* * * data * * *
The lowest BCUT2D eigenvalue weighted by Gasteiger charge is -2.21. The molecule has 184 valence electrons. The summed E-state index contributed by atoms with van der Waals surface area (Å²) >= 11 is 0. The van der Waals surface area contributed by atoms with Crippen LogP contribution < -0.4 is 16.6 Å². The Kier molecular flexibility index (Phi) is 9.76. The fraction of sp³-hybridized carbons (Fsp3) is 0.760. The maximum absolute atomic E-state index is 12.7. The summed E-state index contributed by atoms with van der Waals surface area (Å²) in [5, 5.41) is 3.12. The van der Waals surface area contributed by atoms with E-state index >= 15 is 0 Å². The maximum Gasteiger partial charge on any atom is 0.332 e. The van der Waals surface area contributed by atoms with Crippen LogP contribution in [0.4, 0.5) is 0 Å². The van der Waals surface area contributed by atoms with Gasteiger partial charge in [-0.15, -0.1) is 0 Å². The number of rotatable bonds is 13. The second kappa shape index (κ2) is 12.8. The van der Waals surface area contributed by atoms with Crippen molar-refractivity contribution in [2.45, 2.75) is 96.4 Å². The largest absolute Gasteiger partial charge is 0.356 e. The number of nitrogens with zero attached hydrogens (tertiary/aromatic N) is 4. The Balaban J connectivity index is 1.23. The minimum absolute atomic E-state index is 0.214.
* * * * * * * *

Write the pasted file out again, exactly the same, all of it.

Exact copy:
The lowest BCUT2D eigenvalue weighted by Gasteiger charge is -2.21. The molecule has 184 valence electrons. The summed E-state index contributed by atoms with van der Waals surface area (Å²) >= 11 is 0. The van der Waals surface area contributed by atoms with Crippen LogP contribution < -0.4 is 16.6 Å². The Kier molecular flexibility index (Phi) is 9.76. The fraction of sp³-hybridized carbons (Fsp3) is 0.760. The maximum absolute atomic E-state index is 12.7. The summed E-state index contributed by atoms with van der Waals surface area (Å²) in [5, 5.41) is 3.12. The van der Waals surface area contributed by atoms with E-state index >= 15 is 0 Å². The maximum Gasteiger partial charge on any atom is 0.332 e. The van der Waals surface area contributed by atoms with Crippen LogP contribution in [0.4, 0.5) is 0 Å². The van der Waals surface area contributed by atoms with Gasteiger partial charge in [-0.15, -0.1) is 0 Å². The number of rotatable bonds is 13. The second kappa shape index (κ2) is 12.8. The van der Waals surface area contributed by atoms with Crippen molar-refractivity contribution in [2.45, 2.75) is 96.4 Å². The largest absolute Gasteiger partial charge is 0.356 e. The number of nitrogens with zero attached hydrogens (tertiary/aromatic N) is 4. The Balaban J connectivity index is 1.23. The minimum absolute atomic E-state index is 0.214.